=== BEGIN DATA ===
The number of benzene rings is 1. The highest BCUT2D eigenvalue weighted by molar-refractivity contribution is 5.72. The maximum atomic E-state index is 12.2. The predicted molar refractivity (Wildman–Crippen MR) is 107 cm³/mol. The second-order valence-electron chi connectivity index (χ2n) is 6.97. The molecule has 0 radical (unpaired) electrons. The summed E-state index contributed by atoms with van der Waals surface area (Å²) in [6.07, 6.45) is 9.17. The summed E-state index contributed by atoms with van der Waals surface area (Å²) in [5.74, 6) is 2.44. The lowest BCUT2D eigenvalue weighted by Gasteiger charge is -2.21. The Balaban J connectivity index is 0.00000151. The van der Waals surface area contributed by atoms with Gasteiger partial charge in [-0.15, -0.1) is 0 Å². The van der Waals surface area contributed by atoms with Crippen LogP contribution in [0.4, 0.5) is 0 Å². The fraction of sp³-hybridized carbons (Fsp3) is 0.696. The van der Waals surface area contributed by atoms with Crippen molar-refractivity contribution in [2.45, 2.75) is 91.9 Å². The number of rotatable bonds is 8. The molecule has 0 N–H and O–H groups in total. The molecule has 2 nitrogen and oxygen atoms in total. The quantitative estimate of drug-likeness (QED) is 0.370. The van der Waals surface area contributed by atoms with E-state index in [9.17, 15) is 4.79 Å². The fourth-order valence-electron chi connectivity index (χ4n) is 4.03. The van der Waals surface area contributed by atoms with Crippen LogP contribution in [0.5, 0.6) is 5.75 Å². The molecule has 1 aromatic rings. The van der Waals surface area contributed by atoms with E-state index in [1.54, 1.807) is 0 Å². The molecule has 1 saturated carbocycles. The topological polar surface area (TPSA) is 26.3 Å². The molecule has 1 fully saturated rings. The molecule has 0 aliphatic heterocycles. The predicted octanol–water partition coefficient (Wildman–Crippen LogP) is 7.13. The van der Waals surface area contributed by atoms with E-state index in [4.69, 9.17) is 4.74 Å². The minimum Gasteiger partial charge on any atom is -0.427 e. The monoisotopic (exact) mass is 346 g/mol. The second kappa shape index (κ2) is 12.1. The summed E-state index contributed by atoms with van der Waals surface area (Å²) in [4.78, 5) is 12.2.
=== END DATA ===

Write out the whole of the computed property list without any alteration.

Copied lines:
The number of benzene rings is 1. The highest BCUT2D eigenvalue weighted by molar-refractivity contribution is 5.72. The maximum atomic E-state index is 12.2. The predicted molar refractivity (Wildman–Crippen MR) is 107 cm³/mol. The second-order valence-electron chi connectivity index (χ2n) is 6.97. The molecule has 0 radical (unpaired) electrons. The summed E-state index contributed by atoms with van der Waals surface area (Å²) in [6.07, 6.45) is 9.17. The summed E-state index contributed by atoms with van der Waals surface area (Å²) in [5.74, 6) is 2.44. The lowest BCUT2D eigenvalue weighted by Gasteiger charge is -2.21. The Balaban J connectivity index is 0.00000151. The van der Waals surface area contributed by atoms with Gasteiger partial charge in [-0.15, -0.1) is 0 Å². The van der Waals surface area contributed by atoms with Crippen LogP contribution in [0.4, 0.5) is 0 Å². The fraction of sp³-hybridized carbons (Fsp3) is 0.696. The van der Waals surface area contributed by atoms with Crippen molar-refractivity contribution in [2.45, 2.75) is 91.9 Å². The number of rotatable bonds is 8. The molecule has 0 N–H and O–H groups in total. The molecule has 2 nitrogen and oxygen atoms in total. The quantitative estimate of drug-likeness (QED) is 0.370. The van der Waals surface area contributed by atoms with E-state index in [9.17, 15) is 4.79 Å². The fourth-order valence-electron chi connectivity index (χ4n) is 4.03. The van der Waals surface area contributed by atoms with Crippen LogP contribution in [0.5, 0.6) is 5.75 Å². The molecule has 1 aromatic rings. The van der Waals surface area contributed by atoms with E-state index in [1.54, 1.807) is 0 Å². The molecule has 1 saturated carbocycles. The topological polar surface area (TPSA) is 26.3 Å². The molecule has 1 fully saturated rings. The molecule has 0 aliphatic heterocycles. The predicted octanol–water partition coefficient (Wildman–Crippen LogP) is 7.13. The van der Waals surface area contributed by atoms with E-state index in [4.69, 9.17) is 4.74 Å². The minimum Gasteiger partial charge on any atom is -0.427 e. The monoisotopic (exact) mass is 346 g/mol. The second kappa shape index (κ2) is 12.1. The summed E-state index contributed by atoms with van der Waals surface area (Å²) in [4.78, 5) is 12.2.